Project description:Five molecular subtypes (Luminal A/B, HER2-enriched, Basal-like, and Claudin-low) with clinical implications have been identified. In this report, we evaluated molecular and phenotypic relationships of a large in vitro panel of human breast cancer cell lines (BCCLs), human mammary fibroblasts (HMFs) and human mammary epithelial cells (HMECs) with (1) breast tumors, (2) normal breast cell-enriched subpopulations and (3) human embryonic stem cells (hESCs) and bone marrow-derived mesenchymal stem cells (hMSC). First, by integrating genomic data of 337 breast samples with 93 cell lines we were able to identify all the intrinsic tumor subtypes in vitro, except for the Luminal A. Secondly, we observed that cell lines recapitulate the differentiation hierarchy observed in the mammary gland, with Claudin-low BCCLs and HMFs cells showing a stromal phenotype, HMECs showing a mammary stem cell/bipotent progenitor phenotype, Basal-like cells showing a luminal progenitor phenotype, and Luminal B cells showing a luminal phenotype. Thirdly, we identified Basal-like and highly migratory Claudin-low subpopulations of cells within a subset of triple-negative BCCLs (SUM149PT, HCC1143 and HCC38). Interestingly, both subpopulations within SUM149PT where found to have Tumor Initiating Cell (TIC) features, but the Basal-like subpopulation grew faster than the Claudin-low subpopulation. Finally, Claudin-low BCCLs were found to resemble the phenotype of hMSCs, whereas hESCs cells were found to have an epithelial phenotype without basal and luminal differentiation. The results presented here should help improve our understanding of the cell line model system through the appropriate pairing of cell lines with relevant in vivo tumor and normal cell counterparts. reference x sample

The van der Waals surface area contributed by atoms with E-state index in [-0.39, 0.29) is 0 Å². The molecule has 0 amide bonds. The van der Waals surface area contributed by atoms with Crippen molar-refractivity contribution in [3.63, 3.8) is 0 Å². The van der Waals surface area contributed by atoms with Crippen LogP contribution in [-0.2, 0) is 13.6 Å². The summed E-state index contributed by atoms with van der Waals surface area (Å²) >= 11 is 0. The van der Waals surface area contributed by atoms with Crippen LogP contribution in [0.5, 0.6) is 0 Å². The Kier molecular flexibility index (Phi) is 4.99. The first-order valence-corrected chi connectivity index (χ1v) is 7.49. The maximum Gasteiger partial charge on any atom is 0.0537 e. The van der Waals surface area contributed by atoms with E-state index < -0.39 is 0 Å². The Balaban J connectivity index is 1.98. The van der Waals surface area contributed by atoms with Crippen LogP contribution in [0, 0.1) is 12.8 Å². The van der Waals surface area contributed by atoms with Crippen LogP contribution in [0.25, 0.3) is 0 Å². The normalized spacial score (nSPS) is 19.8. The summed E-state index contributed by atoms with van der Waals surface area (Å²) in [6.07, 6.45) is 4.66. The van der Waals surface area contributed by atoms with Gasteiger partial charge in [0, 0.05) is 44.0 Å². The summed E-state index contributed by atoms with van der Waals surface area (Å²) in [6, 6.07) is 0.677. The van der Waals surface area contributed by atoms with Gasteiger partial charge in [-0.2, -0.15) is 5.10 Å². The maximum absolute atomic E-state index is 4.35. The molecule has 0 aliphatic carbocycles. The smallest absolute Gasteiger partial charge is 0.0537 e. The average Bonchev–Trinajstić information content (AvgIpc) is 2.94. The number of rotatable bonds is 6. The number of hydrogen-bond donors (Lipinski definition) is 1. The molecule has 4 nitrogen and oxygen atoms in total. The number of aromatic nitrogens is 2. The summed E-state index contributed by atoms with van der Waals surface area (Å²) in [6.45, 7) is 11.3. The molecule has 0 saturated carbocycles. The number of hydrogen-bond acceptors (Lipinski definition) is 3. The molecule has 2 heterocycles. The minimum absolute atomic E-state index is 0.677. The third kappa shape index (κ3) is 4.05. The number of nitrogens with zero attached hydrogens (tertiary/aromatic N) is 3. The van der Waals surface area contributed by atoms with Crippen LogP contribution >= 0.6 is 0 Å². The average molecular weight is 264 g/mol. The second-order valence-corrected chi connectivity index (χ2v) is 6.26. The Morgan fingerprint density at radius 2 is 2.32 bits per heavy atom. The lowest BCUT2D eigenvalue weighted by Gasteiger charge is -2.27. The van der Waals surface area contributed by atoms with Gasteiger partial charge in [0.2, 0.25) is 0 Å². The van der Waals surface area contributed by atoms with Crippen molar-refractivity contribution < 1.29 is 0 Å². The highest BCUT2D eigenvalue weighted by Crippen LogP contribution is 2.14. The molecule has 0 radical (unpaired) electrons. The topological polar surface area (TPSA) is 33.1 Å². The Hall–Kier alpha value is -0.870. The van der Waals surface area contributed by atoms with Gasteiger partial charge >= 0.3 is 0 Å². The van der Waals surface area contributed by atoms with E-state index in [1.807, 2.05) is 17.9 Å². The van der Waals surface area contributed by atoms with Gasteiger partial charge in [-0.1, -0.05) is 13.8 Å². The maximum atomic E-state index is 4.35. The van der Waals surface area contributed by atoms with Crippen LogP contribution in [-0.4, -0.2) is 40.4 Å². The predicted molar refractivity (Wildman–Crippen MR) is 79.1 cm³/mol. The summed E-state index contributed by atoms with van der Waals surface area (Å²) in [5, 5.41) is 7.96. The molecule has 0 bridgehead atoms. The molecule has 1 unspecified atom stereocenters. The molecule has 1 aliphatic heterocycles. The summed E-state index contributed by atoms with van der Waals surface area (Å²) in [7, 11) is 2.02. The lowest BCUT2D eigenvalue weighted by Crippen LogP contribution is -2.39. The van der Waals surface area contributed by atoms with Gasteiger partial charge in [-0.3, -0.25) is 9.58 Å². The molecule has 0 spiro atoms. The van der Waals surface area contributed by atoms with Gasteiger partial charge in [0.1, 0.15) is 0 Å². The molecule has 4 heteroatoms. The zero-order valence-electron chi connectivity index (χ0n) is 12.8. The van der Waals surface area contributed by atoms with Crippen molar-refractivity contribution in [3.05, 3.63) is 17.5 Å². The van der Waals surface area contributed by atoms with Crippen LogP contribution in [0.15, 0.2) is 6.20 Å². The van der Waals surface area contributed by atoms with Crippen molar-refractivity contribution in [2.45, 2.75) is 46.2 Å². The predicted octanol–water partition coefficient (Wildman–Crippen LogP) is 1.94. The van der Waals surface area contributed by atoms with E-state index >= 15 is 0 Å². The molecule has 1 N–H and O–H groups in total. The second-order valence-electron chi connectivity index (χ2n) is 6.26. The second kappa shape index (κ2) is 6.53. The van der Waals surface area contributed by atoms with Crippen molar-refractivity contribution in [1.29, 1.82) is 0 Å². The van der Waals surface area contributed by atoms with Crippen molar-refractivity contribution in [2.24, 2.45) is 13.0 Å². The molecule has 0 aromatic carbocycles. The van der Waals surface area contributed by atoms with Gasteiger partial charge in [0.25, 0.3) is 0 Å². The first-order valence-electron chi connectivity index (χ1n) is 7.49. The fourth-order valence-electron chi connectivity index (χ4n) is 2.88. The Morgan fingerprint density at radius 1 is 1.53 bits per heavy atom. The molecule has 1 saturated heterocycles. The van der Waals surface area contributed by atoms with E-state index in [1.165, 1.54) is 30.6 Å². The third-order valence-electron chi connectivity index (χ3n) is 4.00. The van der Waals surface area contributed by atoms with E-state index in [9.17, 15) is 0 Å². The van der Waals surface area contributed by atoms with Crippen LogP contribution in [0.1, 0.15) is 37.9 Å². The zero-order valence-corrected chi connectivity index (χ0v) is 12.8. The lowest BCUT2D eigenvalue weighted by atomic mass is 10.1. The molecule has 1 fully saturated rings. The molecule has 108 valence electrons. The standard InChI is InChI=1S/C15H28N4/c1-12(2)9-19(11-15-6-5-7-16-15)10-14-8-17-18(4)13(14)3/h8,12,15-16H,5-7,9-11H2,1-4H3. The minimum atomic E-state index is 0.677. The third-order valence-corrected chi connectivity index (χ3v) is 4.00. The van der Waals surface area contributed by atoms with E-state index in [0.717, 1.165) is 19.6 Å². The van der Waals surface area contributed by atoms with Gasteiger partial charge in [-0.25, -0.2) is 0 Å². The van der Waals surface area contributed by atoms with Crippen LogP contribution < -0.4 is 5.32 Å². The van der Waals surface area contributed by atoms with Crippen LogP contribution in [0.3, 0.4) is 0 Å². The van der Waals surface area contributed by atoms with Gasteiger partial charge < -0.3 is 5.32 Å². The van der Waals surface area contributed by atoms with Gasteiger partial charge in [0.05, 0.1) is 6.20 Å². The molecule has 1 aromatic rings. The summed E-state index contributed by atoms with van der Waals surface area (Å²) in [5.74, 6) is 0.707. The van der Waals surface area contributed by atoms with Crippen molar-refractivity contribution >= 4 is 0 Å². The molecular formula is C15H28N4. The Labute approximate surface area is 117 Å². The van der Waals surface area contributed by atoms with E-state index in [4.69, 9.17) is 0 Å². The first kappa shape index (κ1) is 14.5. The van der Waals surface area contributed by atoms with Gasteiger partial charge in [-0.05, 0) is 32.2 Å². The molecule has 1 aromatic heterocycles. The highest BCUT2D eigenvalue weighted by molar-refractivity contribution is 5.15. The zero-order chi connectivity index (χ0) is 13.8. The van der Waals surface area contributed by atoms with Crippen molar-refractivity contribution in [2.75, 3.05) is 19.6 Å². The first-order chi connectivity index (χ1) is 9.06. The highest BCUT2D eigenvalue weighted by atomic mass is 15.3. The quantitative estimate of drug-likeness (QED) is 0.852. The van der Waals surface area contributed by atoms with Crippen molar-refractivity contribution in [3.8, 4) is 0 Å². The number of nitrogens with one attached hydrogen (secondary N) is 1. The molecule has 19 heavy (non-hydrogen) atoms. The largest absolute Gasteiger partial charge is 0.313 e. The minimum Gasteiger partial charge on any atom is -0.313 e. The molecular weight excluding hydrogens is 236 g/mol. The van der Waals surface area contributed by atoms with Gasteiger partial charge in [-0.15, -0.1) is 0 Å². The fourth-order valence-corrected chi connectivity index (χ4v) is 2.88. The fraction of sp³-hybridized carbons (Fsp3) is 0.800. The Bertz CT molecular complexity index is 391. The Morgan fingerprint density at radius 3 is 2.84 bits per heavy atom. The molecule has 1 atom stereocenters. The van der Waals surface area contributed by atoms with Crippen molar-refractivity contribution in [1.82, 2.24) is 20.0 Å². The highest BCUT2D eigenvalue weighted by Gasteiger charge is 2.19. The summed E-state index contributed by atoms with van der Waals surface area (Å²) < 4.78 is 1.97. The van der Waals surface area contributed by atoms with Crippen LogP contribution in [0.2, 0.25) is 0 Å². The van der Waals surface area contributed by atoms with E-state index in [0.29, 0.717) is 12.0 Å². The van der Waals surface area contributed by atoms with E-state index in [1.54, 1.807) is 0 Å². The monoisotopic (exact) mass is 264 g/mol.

Project description:Cancer progression is mediated by processes that are also important in wound repair. As a result, cancers have been conceptualized as overhealing wounds or "wounds that do not heal," and gene expression signatures reflective of wound repair have shown value as predictors of breast cancer survival. Despite the widespread acknowledgment of commonalities between host responses to wounds and host responses to cancer, the gene expression responses of normal tissue adjacent to cancers have not been well characterized. Using RNA extracted from histologically normal breast tissue from 105 patients, 121 arrays were performed, including 72 arrays representing 58 reduction mammoplasty patients and 49 arrays representing 47 cancer patients, we measured whole genome expression profiles and identified a gene expression signature that is induced in response to breast cancer.